Lisa Pepper discusses recent divorce jurisdiction cases of Agbaje and Sharbatly 13 Aug 2019
Many marriages are a meeting of not only two minds but two jurisdictions. Relationships are often international. On divorce, the jurisdiction where the couple married doesn’t matter, provided they had a ceremony recognised as valid under English Law.
The choice of jurisdiction in divorce and financial proceedings is a common issue. Careful advice needs to be taken from lawyers in both jurisdictions to weigh up the pros and cons of where to commence proceedings.
Even after choosing that jurisdiction, if it isn’t England, in certain circumstances a spouse can still bring a financial claim here after they have been awarded a financial settlement in another country. The Application is made under Part III of the Matrimonial and Family Proceedings Act 1984.
The case of Agbaje v Akinnoye-Agbaje  in the Supreme Court is well-known by Family Lawyers. It set out the circumstances in which a spouse who divorced in another jurisdiction can make a financial claim. It also set out principles for subsequent cases in how the court should decide the amount of the financial award.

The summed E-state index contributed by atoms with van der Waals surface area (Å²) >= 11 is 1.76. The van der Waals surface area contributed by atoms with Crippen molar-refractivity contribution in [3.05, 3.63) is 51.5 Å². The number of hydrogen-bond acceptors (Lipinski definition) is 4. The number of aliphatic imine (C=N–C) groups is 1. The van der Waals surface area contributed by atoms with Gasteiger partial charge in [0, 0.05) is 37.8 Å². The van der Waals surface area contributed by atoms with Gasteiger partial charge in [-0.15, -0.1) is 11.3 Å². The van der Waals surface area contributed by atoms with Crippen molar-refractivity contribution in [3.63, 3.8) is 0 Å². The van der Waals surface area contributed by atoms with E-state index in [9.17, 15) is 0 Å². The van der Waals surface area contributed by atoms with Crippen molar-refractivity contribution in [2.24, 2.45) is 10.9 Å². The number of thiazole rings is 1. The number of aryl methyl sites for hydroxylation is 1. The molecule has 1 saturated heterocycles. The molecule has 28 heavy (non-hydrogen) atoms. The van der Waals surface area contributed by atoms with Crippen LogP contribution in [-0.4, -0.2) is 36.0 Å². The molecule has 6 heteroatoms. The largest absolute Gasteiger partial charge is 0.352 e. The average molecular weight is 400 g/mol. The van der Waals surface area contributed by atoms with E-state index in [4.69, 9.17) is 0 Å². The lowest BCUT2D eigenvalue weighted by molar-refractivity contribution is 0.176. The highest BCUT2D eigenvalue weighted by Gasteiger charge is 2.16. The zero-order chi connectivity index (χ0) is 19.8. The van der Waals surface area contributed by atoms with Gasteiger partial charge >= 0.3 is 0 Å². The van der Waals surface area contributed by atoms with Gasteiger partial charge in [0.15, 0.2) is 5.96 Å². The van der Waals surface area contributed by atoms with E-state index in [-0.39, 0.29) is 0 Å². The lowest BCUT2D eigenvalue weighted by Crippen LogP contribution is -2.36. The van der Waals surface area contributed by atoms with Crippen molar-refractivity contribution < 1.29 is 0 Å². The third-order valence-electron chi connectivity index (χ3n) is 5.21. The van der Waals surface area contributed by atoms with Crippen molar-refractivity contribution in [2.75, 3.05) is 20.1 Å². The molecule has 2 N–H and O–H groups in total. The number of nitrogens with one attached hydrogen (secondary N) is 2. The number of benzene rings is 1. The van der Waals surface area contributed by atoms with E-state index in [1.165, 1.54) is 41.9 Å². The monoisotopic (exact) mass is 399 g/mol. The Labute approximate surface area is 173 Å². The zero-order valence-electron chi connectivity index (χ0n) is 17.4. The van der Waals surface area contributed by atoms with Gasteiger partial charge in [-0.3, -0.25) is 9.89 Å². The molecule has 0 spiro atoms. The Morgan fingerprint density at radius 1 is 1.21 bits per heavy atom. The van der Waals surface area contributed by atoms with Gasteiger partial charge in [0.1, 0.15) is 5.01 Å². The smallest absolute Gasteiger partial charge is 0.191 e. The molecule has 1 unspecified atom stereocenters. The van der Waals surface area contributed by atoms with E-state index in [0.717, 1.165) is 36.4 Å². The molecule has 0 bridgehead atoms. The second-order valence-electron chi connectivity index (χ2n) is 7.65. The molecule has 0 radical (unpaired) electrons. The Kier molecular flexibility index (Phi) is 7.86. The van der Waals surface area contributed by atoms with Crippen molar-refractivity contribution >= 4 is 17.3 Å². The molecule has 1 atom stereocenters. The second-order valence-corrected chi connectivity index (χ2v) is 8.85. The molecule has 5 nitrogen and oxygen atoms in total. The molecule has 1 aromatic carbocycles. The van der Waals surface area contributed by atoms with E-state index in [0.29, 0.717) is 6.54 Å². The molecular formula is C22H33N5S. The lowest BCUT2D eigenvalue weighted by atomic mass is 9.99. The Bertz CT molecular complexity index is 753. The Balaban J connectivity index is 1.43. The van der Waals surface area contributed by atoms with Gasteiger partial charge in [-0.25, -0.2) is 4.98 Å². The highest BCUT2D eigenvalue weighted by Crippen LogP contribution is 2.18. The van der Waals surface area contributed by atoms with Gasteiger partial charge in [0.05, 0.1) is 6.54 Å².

Following on from Agbaje, the case of Sharbatly v Shagroon  in the Court of Appeal refused an Application by the Wife under the MFPA Act. The husband had obtained a talaq divorce in Saudi Arabia. She was refused not because of the talaq divorce, but because they had not had a valid marriage ceremony recognised under English Law.
Sadly, it is all too common that spouses can think an Islamic religious ceremony equals a valid marriage here.
It remains the case however that if a valid marriage ceremony took place and the parties then divorce and have a financial settlement outside this jurisdiction, in certain circumstances a spouse is not prevented from applying for a “second bit of the cherry” and bringing a claim here.
Lisa is an experienced family lawyer specialising in all aspects of family law. Follow Lisa on twitter @LisaPepperLaw.